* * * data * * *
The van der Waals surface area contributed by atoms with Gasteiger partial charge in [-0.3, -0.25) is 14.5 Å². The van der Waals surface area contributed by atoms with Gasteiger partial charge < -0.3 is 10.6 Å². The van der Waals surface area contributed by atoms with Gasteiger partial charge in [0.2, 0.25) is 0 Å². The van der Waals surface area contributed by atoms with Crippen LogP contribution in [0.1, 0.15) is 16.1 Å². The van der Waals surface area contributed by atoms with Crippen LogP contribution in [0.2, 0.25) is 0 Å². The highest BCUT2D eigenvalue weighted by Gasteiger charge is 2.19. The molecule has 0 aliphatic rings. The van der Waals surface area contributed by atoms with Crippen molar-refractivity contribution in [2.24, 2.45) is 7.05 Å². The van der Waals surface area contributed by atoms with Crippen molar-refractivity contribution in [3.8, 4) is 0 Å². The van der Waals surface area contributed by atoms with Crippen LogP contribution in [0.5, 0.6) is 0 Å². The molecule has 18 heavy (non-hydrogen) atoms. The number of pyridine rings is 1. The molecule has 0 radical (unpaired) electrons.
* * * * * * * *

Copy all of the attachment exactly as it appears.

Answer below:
The van der Waals surface area contributed by atoms with Gasteiger partial charge in [-0.3, -0.25) is 14.5 Å². The van der Waals surface area contributed by atoms with Gasteiger partial charge < -0.3 is 10.6 Å². The van der Waals surface area contributed by atoms with Gasteiger partial charge in [0.2, 0.25) is 0 Å². The van der Waals surface area contributed by atoms with Crippen LogP contribution in [0.1, 0.15) is 16.1 Å². The van der Waals surface area contributed by atoms with Crippen LogP contribution in [0.2, 0.25) is 0 Å². The highest BCUT2D eigenvalue weighted by Gasteiger charge is 2.19. The molecule has 0 aliphatic rings. The van der Waals surface area contributed by atoms with Crippen molar-refractivity contribution in [2.24, 2.45) is 7.05 Å². The van der Waals surface area contributed by atoms with Crippen molar-refractivity contribution in [3.8, 4) is 0 Å². The van der Waals surface area contributed by atoms with Crippen LogP contribution in [0.5, 0.6) is 0 Å². The molecule has 18 heavy (non-hydrogen) atoms. The number of pyridine rings is 1. The molecule has 0 radical (unpaired) electrons.